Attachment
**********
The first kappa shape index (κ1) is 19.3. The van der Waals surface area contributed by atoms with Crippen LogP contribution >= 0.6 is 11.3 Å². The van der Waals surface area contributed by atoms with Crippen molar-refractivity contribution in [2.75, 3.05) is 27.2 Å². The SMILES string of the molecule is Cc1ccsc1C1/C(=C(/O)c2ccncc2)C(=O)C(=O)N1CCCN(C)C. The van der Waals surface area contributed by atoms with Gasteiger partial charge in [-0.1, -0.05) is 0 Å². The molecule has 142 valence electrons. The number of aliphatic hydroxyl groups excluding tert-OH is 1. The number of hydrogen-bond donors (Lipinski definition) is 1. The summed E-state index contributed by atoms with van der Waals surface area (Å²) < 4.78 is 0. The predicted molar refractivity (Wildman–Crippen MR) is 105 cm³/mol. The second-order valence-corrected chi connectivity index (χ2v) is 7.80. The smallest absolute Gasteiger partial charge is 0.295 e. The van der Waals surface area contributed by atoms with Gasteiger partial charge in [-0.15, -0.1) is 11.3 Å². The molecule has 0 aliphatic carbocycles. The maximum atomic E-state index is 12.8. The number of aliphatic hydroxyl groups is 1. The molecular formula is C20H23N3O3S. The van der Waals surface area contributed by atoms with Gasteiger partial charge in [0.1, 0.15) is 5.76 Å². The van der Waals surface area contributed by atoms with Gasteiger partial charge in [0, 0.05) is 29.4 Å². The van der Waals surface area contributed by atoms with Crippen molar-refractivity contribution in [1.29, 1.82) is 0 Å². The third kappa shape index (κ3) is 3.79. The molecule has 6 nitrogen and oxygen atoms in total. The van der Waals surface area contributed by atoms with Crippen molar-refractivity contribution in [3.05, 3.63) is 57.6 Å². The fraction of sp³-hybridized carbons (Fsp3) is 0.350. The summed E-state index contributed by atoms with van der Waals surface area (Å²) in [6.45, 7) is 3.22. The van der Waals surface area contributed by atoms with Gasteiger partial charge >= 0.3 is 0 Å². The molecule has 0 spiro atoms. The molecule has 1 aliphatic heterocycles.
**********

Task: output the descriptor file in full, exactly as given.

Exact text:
The first kappa shape index (κ1) is 19.3. The van der Waals surface area contributed by atoms with Crippen LogP contribution >= 0.6 is 11.3 Å². The van der Waals surface area contributed by atoms with Crippen molar-refractivity contribution in [2.75, 3.05) is 27.2 Å². The SMILES string of the molecule is Cc1ccsc1C1/C(=C(/O)c2ccncc2)C(=O)C(=O)N1CCCN(C)C. The van der Waals surface area contributed by atoms with Gasteiger partial charge in [-0.1, -0.05) is 0 Å². The molecule has 142 valence electrons. The number of aliphatic hydroxyl groups excluding tert-OH is 1. The number of hydrogen-bond donors (Lipinski definition) is 1. The summed E-state index contributed by atoms with van der Waals surface area (Å²) < 4.78 is 0. The predicted molar refractivity (Wildman–Crippen MR) is 105 cm³/mol. The second-order valence-corrected chi connectivity index (χ2v) is 7.80. The smallest absolute Gasteiger partial charge is 0.295 e. The van der Waals surface area contributed by atoms with Gasteiger partial charge in [-0.15, -0.1) is 11.3 Å². The molecule has 0 aliphatic carbocycles. The maximum atomic E-state index is 12.8. The number of aliphatic hydroxyl groups is 1. The molecular formula is C20H23N3O3S. The van der Waals surface area contributed by atoms with Gasteiger partial charge in [0.1, 0.15) is 5.76 Å². The van der Waals surface area contributed by atoms with Gasteiger partial charge in [0, 0.05) is 29.4 Å². The van der Waals surface area contributed by atoms with Crippen molar-refractivity contribution in [1.29, 1.82) is 0 Å². The third kappa shape index (κ3) is 3.79. The molecule has 6 nitrogen and oxygen atoms in total. The van der Waals surface area contributed by atoms with Crippen molar-refractivity contribution in [3.05, 3.63) is 57.6 Å². The fraction of sp³-hybridized carbons (Fsp3) is 0.350. The summed E-state index contributed by atoms with van der Waals surface area (Å²) in [6.45, 7) is 3.22. The van der Waals surface area contributed by atoms with Gasteiger partial charge >= 0.3 is 0 Å². The molecule has 0 spiro atoms. The molecule has 1 aliphatic heterocycles.